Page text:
We left Matanchen Bay at 05:00 for Puerto Vallarta and I took the first watch. Even in the dark it was a beautiful morning, warm with the slight offshore breeze beginning to build. Seven brightly lit shrimp boats were clearly visible 5-6 miles off ; the radar screen tracked seven blips. We were making good time heading SE towards Bandaras Bay. About 15 minutes before it started to get light I checked the radar and stood up to peer forward from the cockpit. Suddenly a light came on dead ahead of us. It took me maybe thirty seconds to process the image and realize the light was not 5 miles off and one of the shrimpers but a local fisherman in his panga - only 3-4 boat lengths ahead of us. I threw the autopilot into dodge mode to port and passed this poor fellow by a mere 10-15 feet. As we sped by, I could see the whites of his eyes as big as large saucers staring at me. As I turned around to stare at him and tell my thumping heart to be still, he turned off his light. Later Linda asked me who I called out Buenas Dias to in the middle of nowhere while she was in her sea berth below. A close call with a too-common Mexican hazard of local pangueros fishing in the dark without lights.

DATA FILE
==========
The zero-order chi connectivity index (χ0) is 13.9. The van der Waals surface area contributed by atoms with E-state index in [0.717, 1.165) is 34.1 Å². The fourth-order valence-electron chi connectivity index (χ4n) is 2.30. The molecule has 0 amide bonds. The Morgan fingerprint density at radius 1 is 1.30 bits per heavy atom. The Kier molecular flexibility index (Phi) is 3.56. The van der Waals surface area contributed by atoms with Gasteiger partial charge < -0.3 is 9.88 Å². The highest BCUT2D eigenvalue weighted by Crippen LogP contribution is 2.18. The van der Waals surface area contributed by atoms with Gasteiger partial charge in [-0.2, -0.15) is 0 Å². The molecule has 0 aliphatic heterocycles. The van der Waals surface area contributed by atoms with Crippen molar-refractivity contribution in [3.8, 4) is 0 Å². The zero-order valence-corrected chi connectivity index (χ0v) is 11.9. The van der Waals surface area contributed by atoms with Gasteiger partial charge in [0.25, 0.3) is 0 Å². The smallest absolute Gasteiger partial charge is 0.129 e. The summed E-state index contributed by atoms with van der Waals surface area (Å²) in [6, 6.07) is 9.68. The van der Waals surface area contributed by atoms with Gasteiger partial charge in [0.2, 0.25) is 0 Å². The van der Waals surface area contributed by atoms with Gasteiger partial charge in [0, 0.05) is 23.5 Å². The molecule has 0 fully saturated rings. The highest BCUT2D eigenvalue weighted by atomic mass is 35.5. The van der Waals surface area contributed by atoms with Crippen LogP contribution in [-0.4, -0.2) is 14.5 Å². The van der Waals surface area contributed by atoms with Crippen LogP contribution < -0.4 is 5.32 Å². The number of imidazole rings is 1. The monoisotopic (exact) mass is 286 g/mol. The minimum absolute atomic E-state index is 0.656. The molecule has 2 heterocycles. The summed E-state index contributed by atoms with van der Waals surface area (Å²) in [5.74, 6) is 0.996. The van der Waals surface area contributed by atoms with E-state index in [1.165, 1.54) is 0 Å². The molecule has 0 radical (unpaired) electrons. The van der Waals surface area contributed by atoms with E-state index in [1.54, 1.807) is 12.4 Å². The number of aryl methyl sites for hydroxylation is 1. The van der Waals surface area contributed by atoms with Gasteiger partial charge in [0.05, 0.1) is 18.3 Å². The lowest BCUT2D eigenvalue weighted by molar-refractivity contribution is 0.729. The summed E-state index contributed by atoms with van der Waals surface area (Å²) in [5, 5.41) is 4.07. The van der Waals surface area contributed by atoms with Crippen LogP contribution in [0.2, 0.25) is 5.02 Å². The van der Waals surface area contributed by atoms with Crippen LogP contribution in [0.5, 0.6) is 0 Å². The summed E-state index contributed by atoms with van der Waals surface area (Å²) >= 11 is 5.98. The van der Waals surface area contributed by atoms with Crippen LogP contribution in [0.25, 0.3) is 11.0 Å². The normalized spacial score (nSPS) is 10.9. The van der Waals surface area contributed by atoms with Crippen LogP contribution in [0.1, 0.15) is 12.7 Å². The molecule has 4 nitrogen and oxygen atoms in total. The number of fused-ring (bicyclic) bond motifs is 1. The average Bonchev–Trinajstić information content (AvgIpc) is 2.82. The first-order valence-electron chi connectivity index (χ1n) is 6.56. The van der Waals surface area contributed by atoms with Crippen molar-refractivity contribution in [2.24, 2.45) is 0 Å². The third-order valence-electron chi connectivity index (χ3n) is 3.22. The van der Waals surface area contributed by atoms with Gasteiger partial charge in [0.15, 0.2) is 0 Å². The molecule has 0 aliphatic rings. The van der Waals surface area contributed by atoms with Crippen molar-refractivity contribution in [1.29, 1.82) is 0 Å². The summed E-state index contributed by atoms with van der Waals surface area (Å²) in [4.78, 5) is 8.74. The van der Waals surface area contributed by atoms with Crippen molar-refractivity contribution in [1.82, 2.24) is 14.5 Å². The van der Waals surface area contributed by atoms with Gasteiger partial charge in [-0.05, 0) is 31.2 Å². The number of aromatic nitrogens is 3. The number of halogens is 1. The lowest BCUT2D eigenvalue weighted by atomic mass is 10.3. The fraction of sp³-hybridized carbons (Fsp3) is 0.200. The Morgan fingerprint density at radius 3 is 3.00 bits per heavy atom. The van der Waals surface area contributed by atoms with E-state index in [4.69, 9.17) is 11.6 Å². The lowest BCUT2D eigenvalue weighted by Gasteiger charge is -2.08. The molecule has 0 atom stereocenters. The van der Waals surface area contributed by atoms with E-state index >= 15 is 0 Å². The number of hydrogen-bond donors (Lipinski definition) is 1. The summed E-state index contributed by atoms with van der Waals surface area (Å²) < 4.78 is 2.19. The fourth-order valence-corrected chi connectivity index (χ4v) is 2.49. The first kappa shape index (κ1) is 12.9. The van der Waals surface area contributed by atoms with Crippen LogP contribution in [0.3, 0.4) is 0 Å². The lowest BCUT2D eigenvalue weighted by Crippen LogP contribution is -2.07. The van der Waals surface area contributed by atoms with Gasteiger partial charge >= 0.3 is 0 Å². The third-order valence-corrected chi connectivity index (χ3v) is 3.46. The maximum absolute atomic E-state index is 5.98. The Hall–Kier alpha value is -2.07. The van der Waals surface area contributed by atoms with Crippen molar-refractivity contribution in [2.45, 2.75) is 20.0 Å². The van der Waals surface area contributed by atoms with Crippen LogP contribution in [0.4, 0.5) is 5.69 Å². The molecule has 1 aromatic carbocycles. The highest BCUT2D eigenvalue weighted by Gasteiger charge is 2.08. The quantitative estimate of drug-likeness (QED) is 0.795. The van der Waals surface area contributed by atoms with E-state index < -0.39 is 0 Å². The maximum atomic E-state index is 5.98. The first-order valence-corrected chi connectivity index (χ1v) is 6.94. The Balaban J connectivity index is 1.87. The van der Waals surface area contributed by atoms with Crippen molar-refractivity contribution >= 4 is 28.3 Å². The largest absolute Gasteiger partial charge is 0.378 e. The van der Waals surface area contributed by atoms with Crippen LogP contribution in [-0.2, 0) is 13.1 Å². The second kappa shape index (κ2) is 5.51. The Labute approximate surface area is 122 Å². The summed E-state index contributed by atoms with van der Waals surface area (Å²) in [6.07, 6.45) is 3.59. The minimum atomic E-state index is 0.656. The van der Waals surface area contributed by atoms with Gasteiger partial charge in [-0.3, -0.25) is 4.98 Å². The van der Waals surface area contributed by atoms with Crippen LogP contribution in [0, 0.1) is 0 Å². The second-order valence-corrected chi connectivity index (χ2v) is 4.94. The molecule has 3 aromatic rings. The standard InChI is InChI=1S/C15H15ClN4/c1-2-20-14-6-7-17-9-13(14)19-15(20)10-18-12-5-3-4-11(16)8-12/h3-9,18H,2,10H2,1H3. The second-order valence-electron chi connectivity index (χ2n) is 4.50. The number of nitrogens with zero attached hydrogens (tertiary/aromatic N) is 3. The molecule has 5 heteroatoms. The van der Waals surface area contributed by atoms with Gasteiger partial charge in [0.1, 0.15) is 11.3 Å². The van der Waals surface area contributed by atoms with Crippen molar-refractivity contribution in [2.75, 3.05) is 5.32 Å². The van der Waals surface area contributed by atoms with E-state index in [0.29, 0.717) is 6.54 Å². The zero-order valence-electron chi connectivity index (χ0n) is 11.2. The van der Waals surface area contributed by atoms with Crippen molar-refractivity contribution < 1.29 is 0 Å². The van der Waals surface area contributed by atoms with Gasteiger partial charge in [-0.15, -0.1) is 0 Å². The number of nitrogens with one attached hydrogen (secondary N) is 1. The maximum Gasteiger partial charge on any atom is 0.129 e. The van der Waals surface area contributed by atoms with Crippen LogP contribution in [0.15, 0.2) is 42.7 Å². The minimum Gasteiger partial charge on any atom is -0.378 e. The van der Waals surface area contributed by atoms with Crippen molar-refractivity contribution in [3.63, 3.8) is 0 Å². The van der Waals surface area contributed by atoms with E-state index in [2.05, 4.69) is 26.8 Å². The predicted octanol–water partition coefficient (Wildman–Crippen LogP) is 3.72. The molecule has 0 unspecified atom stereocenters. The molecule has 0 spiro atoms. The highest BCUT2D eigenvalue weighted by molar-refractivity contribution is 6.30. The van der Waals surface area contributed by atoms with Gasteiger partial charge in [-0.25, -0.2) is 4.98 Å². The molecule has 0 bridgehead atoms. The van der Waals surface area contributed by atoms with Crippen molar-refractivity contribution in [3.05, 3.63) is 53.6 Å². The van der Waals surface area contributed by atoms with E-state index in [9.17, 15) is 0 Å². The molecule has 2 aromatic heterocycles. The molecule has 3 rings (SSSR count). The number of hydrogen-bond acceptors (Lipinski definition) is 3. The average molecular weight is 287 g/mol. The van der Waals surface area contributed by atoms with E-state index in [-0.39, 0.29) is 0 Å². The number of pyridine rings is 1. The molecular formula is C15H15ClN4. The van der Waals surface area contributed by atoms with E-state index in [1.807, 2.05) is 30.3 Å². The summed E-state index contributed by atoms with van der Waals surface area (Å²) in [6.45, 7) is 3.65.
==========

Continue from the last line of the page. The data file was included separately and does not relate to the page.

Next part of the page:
A few hours later we saw our first group of humpback whales. We switched off the autopilot and chose to hand steer around them. These beautiful creatures are headed to Banderas Bay to either give birth or mate. Even though we passed them under sail by a few boat lengths they knew we were there and lazily dove just as we got close. Four hours later we encountered another 4 humpback whales directly ahead and we again switched off the autopilot so we could be sure to pass behind them.

It was almost noon when we hooked a nice three-foot Mahi Mahi, our favorite fish to eat! By the time we brought it aboard, cleaned, bagged the steaks and washed the deck off, the wind went very light and we resorted to using the engine again. Nice to have fresh fish for dinner!!! Fishing was good this trip as we caught a smaller Mahi Mahi and a Mexican Bonita between Mazatlan and Matanchen Bay!